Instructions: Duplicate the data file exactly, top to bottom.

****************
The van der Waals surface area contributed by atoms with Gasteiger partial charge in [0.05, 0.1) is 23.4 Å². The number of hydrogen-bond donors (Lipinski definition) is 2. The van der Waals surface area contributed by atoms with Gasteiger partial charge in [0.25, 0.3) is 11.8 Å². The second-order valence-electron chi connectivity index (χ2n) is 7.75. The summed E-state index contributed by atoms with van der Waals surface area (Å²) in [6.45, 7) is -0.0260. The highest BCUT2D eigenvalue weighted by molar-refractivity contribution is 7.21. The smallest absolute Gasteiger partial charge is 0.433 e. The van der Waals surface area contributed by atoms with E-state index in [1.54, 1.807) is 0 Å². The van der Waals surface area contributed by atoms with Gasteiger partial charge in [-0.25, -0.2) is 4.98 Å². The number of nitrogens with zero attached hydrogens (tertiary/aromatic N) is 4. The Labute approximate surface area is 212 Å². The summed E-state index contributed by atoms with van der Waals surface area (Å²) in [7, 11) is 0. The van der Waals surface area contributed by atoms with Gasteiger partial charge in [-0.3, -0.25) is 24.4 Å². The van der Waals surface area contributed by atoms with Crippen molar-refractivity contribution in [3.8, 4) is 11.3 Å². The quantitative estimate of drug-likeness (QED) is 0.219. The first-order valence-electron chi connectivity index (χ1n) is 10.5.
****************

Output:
The van der Waals surface area contributed by atoms with Gasteiger partial charge in [0.05, 0.1) is 23.4 Å². The number of hydrogen-bond donors (Lipinski definition) is 2. The van der Waals surface area contributed by atoms with Gasteiger partial charge in [0.25, 0.3) is 11.8 Å². The second-order valence-electron chi connectivity index (χ2n) is 7.75. The summed E-state index contributed by atoms with van der Waals surface area (Å²) in [6.45, 7) is -0.0260. The highest BCUT2D eigenvalue weighted by molar-refractivity contribution is 7.21. The smallest absolute Gasteiger partial charge is 0.433 e. The van der Waals surface area contributed by atoms with E-state index in [1.54, 1.807) is 0 Å². The van der Waals surface area contributed by atoms with Gasteiger partial charge in [-0.25, -0.2) is 4.98 Å². The number of nitrogens with zero attached hydrogens (tertiary/aromatic N) is 4. The Labute approximate surface area is 212 Å². The summed E-state index contributed by atoms with van der Waals surface area (Å²) in [7, 11) is 0. The van der Waals surface area contributed by atoms with Gasteiger partial charge in [-0.3, -0.25) is 24.4 Å². The van der Waals surface area contributed by atoms with Crippen molar-refractivity contribution in [3.8, 4) is 11.3 Å². The quantitative estimate of drug-likeness (QED) is 0.219. The first-order valence-electron chi connectivity index (χ1n) is 10.5.